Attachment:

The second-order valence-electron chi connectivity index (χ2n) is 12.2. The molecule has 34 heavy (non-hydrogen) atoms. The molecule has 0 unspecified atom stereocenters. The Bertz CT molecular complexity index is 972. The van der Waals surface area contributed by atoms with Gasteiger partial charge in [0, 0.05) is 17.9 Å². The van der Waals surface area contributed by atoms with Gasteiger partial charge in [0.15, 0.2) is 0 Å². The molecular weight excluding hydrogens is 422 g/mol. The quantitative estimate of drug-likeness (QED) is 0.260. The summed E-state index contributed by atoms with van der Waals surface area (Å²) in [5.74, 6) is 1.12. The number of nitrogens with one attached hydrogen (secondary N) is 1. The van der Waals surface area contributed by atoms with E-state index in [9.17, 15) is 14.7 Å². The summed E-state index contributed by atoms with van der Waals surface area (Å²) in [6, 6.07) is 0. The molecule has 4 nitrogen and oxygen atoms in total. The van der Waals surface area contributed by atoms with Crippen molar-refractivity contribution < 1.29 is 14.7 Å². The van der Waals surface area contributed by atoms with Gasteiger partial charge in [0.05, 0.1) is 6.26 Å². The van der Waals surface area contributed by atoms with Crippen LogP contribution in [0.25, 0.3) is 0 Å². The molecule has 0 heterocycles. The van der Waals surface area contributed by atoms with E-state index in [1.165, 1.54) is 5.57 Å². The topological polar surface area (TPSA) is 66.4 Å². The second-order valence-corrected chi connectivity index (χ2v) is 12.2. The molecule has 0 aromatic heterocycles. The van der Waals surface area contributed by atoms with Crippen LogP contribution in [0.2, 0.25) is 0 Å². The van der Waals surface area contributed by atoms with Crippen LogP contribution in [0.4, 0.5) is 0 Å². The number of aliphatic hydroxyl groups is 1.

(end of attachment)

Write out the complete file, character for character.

The second-order valence-electron chi connectivity index (χ2n) is 12.2. The molecule has 34 heavy (non-hydrogen) atoms. The molecule has 0 unspecified atom stereocenters. The Bertz CT molecular complexity index is 972. The van der Waals surface area contributed by atoms with Gasteiger partial charge in [0, 0.05) is 17.9 Å². The van der Waals surface area contributed by atoms with Gasteiger partial charge in [0.15, 0.2) is 0 Å². The molecular weight excluding hydrogens is 422 g/mol. The quantitative estimate of drug-likeness (QED) is 0.260. The summed E-state index contributed by atoms with van der Waals surface area (Å²) in [5.74, 6) is 1.12. The number of nitrogens with one attached hydrogen (secondary N) is 1. The van der Waals surface area contributed by atoms with E-state index in [9.17, 15) is 14.7 Å². The summed E-state index contributed by atoms with van der Waals surface area (Å²) in [6, 6.07) is 0. The molecule has 4 nitrogen and oxygen atoms in total. The van der Waals surface area contributed by atoms with Crippen molar-refractivity contribution < 1.29 is 14.7 Å². The van der Waals surface area contributed by atoms with Gasteiger partial charge in [0.05, 0.1) is 6.26 Å². The van der Waals surface area contributed by atoms with Crippen LogP contribution in [0.25, 0.3) is 0 Å². The molecule has 0 heterocycles. The van der Waals surface area contributed by atoms with E-state index in [1.165, 1.54) is 5.57 Å². The topological polar surface area (TPSA) is 66.4 Å². The second-order valence-corrected chi connectivity index (χ2v) is 12.2. The molecule has 0 aromatic heterocycles. The van der Waals surface area contributed by atoms with Crippen LogP contribution in [0.2, 0.25) is 0 Å². The van der Waals surface area contributed by atoms with Crippen LogP contribution in [0.4, 0.5) is 0 Å². The number of aliphatic hydroxyl groups is 1.